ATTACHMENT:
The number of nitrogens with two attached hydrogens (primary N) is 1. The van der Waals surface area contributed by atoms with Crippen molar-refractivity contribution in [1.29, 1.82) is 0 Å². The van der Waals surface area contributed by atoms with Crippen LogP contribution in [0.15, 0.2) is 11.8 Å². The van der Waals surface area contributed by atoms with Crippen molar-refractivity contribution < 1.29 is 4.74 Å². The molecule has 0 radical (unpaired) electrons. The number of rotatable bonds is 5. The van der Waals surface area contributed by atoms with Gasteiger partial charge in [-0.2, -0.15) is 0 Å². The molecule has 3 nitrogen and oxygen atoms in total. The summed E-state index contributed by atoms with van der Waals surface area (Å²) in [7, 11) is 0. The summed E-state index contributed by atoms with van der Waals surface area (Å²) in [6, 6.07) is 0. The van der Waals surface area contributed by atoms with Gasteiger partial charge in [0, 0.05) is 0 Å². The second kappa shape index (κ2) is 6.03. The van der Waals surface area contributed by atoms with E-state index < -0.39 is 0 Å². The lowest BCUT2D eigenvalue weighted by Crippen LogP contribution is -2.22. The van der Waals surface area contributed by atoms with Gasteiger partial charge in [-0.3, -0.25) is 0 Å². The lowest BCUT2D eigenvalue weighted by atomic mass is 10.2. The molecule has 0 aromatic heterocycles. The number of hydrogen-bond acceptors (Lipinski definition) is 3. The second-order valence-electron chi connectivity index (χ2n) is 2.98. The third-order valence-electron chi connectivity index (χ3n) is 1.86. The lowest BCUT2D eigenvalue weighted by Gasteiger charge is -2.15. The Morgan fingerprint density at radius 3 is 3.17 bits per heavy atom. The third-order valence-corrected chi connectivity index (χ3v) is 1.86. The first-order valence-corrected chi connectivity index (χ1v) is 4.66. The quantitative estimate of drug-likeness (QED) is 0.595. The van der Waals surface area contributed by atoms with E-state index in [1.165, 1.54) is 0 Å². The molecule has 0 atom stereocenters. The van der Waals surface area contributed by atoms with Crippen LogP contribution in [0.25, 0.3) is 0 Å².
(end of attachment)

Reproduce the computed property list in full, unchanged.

The number of nitrogens with two attached hydrogens (primary N) is 1. The van der Waals surface area contributed by atoms with Crippen molar-refractivity contribution in [1.29, 1.82) is 0 Å². The van der Waals surface area contributed by atoms with Crippen LogP contribution in [0.15, 0.2) is 11.8 Å². The van der Waals surface area contributed by atoms with Crippen molar-refractivity contribution < 1.29 is 4.74 Å². The molecule has 0 radical (unpaired) electrons. The number of rotatable bonds is 5. The van der Waals surface area contributed by atoms with Gasteiger partial charge in [-0.2, -0.15) is 0 Å². The molecule has 3 nitrogen and oxygen atoms in total. The summed E-state index contributed by atoms with van der Waals surface area (Å²) in [7, 11) is 0. The summed E-state index contributed by atoms with van der Waals surface area (Å²) in [6, 6.07) is 0. The van der Waals surface area contributed by atoms with Gasteiger partial charge in [0, 0.05) is 0 Å². The second kappa shape index (κ2) is 6.03. The van der Waals surface area contributed by atoms with E-state index < -0.39 is 0 Å². The lowest BCUT2D eigenvalue weighted by Crippen LogP contribution is -2.22. The van der Waals surface area contributed by atoms with Gasteiger partial charge in [-0.3, -0.25) is 0 Å². The lowest BCUT2D eigenvalue weighted by atomic mass is 10.2. The molecule has 0 aromatic heterocycles. The number of hydrogen-bond acceptors (Lipinski definition) is 3. The second-order valence-electron chi connectivity index (χ2n) is 2.98. The third-order valence-electron chi connectivity index (χ3n) is 1.86. The lowest BCUT2D eigenvalue weighted by Gasteiger charge is -2.15. The Morgan fingerprint density at radius 3 is 3.17 bits per heavy atom. The third-order valence-corrected chi connectivity index (χ3v) is 1.86. The first-order valence-corrected chi connectivity index (χ1v) is 4.66. The quantitative estimate of drug-likeness (QED) is 0.595. The van der Waals surface area contributed by atoms with E-state index in [1.165, 1.54) is 0 Å². The molecule has 0 atom stereocenters. The van der Waals surface area contributed by atoms with Crippen LogP contribution in [0.25, 0.3) is 0 Å².